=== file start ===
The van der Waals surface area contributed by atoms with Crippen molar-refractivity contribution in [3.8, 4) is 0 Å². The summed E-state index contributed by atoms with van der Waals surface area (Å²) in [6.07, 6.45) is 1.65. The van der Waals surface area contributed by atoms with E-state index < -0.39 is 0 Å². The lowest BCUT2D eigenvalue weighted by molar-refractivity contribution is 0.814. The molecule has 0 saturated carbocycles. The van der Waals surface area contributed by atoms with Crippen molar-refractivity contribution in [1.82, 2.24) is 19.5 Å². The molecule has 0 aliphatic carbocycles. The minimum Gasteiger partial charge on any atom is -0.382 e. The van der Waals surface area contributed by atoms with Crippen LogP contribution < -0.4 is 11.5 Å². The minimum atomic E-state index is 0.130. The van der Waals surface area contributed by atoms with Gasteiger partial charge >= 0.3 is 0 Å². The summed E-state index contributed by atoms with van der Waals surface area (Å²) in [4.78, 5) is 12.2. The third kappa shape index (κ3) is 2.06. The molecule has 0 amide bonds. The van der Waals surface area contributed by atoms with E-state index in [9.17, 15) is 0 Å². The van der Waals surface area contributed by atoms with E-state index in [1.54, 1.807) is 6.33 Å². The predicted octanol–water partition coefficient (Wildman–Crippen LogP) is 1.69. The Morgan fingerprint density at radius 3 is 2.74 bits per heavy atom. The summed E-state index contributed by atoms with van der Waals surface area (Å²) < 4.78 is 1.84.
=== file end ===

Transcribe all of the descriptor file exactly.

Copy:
The van der Waals surface area contributed by atoms with Crippen molar-refractivity contribution in [3.8, 4) is 0 Å². The summed E-state index contributed by atoms with van der Waals surface area (Å²) in [6.07, 6.45) is 1.65. The van der Waals surface area contributed by atoms with E-state index < -0.39 is 0 Å². The lowest BCUT2D eigenvalue weighted by molar-refractivity contribution is 0.814. The molecule has 0 saturated carbocycles. The van der Waals surface area contributed by atoms with Crippen molar-refractivity contribution in [1.82, 2.24) is 19.5 Å². The molecule has 0 aliphatic carbocycles. The minimum Gasteiger partial charge on any atom is -0.382 e. The van der Waals surface area contributed by atoms with Crippen LogP contribution < -0.4 is 11.5 Å². The minimum atomic E-state index is 0.130. The van der Waals surface area contributed by atoms with Gasteiger partial charge >= 0.3 is 0 Å². The summed E-state index contributed by atoms with van der Waals surface area (Å²) in [4.78, 5) is 12.2. The third kappa shape index (κ3) is 2.06. The molecule has 0 amide bonds. The van der Waals surface area contributed by atoms with E-state index in [9.17, 15) is 0 Å². The van der Waals surface area contributed by atoms with E-state index in [1.54, 1.807) is 6.33 Å². The predicted octanol–water partition coefficient (Wildman–Crippen LogP) is 1.69. The Morgan fingerprint density at radius 3 is 2.74 bits per heavy atom. The summed E-state index contributed by atoms with van der Waals surface area (Å²) < 4.78 is 1.84.